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Wednesday, December 23, 2015

Last Christmas Under Communism in Poland


The last Christmas in Poland under Communism.

So, because I am alone in the universe, I have this fraught relationship with Christmas.

But Christmas in Poland under Communism ... the last Christmas in Poland under Communism ...

Poland was so grim in 1988-89. It was like living inside a Kafka novella. The air was heavy and grey like lead. Steel mill pollution. Two people I knew, in their twenties, had heart attacks. Food lines. None of the color that comes from capitalist advertising.

Post Solidarity. Post martial law. Post hope.

People bitter, resigned, hurting, drunks lying in the street. Going to the best restaurant in a major city and the waiter taking your coat and seating you and you go down the menu and he just says "Nie ma nie ma" over and over. "We don't have that." And you just leave, having eaten nothing. Nothing to be had.

Going to a major conference center and finding a toilet that has no paper and cannot flush.

Bureaucrats screwing you over in petty, malicious ways. A half hour procedure just to get a piece of mail.

The riots. I think we rioted because we wanted to end communism, but also because rioting was the only source of excitement.

And then Christmas season. In all that coal smell and meanness, something genuinely magic happened and I cannot describe it at all. Not like here. No huge sums of money invested in marketing. No government sponsored Christmas displays.

You had to go into churches, and you, and everybody, went into churches all the time. Medieval churches. Renaissance churches. Modern churches. Every few steps a church. Always open. Candles. People praying.

The parishoners handmade Christmas decorations. One display made of little, handmade puppets of Catholic figures, including John Paul II. The carols! No nation's carols beats Polish carols. They are so, so, so lovely. Gems. Jewels.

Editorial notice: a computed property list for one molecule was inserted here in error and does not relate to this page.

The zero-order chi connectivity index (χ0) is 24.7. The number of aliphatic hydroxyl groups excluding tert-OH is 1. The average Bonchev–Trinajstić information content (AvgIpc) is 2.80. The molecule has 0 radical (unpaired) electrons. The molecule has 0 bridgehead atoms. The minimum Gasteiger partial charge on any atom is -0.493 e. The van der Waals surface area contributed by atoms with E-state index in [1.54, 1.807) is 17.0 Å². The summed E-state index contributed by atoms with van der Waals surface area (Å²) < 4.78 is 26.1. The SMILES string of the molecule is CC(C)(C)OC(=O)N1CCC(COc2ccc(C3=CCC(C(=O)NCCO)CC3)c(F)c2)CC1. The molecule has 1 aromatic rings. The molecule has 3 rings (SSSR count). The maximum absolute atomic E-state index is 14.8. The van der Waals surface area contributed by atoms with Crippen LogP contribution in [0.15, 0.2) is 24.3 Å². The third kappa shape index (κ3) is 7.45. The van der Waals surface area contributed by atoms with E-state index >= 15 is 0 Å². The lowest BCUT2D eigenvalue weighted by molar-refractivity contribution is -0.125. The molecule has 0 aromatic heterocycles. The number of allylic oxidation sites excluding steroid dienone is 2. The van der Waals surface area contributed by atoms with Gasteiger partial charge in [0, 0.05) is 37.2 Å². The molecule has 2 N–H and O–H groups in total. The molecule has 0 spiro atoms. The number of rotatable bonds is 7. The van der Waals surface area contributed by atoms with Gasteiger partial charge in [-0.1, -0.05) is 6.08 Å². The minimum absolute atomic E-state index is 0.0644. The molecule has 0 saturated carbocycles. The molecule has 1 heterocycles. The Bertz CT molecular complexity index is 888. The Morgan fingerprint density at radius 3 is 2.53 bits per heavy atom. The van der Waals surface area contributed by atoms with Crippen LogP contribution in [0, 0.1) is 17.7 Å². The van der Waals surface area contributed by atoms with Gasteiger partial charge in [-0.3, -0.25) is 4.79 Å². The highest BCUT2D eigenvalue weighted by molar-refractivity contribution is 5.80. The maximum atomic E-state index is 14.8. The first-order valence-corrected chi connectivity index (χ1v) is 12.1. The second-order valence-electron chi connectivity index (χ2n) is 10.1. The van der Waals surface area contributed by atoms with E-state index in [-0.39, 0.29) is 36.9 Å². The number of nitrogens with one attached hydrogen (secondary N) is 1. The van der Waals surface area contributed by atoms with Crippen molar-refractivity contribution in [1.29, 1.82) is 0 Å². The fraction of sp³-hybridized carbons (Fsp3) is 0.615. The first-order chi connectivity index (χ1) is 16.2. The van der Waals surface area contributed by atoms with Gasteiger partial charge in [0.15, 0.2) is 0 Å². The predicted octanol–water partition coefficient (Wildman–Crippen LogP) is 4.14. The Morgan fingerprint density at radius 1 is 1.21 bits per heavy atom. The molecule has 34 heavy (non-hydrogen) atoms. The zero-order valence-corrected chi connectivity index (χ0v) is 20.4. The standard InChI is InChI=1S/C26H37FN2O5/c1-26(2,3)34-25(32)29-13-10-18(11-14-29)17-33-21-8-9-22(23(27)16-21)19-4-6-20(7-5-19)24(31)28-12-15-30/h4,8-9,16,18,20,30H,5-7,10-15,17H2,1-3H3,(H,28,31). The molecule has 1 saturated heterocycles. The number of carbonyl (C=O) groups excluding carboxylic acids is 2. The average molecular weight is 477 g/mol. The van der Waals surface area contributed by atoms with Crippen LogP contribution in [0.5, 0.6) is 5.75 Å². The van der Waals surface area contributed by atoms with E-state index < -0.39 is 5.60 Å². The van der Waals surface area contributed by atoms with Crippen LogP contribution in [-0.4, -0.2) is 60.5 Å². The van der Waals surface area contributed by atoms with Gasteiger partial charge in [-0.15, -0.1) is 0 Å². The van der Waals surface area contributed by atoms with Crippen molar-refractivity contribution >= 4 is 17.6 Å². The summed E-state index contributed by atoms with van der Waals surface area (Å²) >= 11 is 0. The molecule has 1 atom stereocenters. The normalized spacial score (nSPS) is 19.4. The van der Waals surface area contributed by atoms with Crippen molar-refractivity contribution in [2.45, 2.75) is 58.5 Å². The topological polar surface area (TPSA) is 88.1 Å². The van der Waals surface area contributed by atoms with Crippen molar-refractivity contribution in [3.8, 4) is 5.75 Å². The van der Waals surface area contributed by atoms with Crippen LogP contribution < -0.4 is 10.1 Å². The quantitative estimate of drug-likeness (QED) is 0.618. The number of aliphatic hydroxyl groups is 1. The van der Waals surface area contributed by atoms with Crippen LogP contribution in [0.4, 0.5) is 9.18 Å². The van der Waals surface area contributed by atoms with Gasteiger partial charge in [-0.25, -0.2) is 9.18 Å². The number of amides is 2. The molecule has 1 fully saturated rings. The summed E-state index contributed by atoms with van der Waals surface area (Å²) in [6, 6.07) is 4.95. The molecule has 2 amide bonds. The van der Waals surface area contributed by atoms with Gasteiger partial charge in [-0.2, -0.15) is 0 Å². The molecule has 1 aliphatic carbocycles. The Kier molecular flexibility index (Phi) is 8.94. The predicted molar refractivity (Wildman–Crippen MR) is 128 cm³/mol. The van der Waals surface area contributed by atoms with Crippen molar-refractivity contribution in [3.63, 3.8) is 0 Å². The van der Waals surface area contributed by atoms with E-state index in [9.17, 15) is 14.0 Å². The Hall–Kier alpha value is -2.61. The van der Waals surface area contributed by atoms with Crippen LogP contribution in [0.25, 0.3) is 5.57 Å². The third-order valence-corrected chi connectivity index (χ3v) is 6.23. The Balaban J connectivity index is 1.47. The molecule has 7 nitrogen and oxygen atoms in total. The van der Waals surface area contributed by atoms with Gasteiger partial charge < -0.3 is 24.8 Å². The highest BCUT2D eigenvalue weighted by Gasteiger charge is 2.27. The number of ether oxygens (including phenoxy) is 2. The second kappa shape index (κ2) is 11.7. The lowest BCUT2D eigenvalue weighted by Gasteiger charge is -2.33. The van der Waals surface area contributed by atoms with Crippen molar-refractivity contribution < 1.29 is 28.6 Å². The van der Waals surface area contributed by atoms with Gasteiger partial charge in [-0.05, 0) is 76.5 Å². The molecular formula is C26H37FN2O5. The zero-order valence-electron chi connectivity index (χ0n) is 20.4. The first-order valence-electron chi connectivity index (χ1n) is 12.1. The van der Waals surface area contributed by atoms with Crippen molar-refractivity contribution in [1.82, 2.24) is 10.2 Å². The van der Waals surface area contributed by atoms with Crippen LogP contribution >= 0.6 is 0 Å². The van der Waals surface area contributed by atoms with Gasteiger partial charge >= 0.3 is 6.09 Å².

People would stand on line forever to get carp for the Christmas eve dinner.

I had planned Christmas alone, but the Poles would not have it. A woman alone on Christmas? Not possible!

This crazy, wonderful Polish woman insisted I go to her family's wigilia, or Christmas eve feast.

Because life was so dead, so denied, so nothing, people exploded with their own selves, if they had something inside to explode. These skinny, small, pale, thin-haired Poles in threadbare clothing, were all writing plays they produced themselves, or staged wild dances, or would jump up, totally drunk after a liter of vodka, and start pounding out Chopin from a piano. Just human beings going off like firecrackers, because there was no interference to stop them. Where there is no hope, there is often no fear.

This girl designed clothes. She designed a dress made of tree limbs she set alight. It was wild.

Heavy makeup. Black, flowing clothing. But for all that, she was a traditional Polish girl at heart. WOULD NOT hear of me spending Christmas alone.

Her family's apartment in Krakow was about as large and appealing as the bathroom stall in a MacDonald's. Paint chipping off walls. Dim. They kept turning lights off because if the light bulb burned out, you couldn't get a new one.

The table was magnificent. Beautiful table cloth. The traditional extravaganza of courses. Little baby pierogie stuffed with mushrooms. All prepared in a minimal kitchen fit for a prison cell.

There were oplatki. communion wafer with nativity scenes stamped into them. You walk up to your fellow diner, hold out your oplatek, and say, "Wszystkiago Najlepszego," "all the best," and you take a small portion of theirs, and they take a small portion of yours, and you eat it. You do that until you have communed with everyone in the room, and your oplatek is all gone. This is Poland. We are in this together. Sharing sustenance is a sacred ritual.

The phone rang. The young designer answered it, and spoke with warmth and animation. After she hung up, she said it was her grandfather. "Did you get to speak to your grandmother too?" "No, she died in Auschwitz," said very casually, off hand. No big deal.

I wish I could convey the warmth, the magic, the music, the light in darkness, the wave of undeniable hope, that Poles created that last Christmas under communism. It makes me want to weep.

From Crazy Polish Guy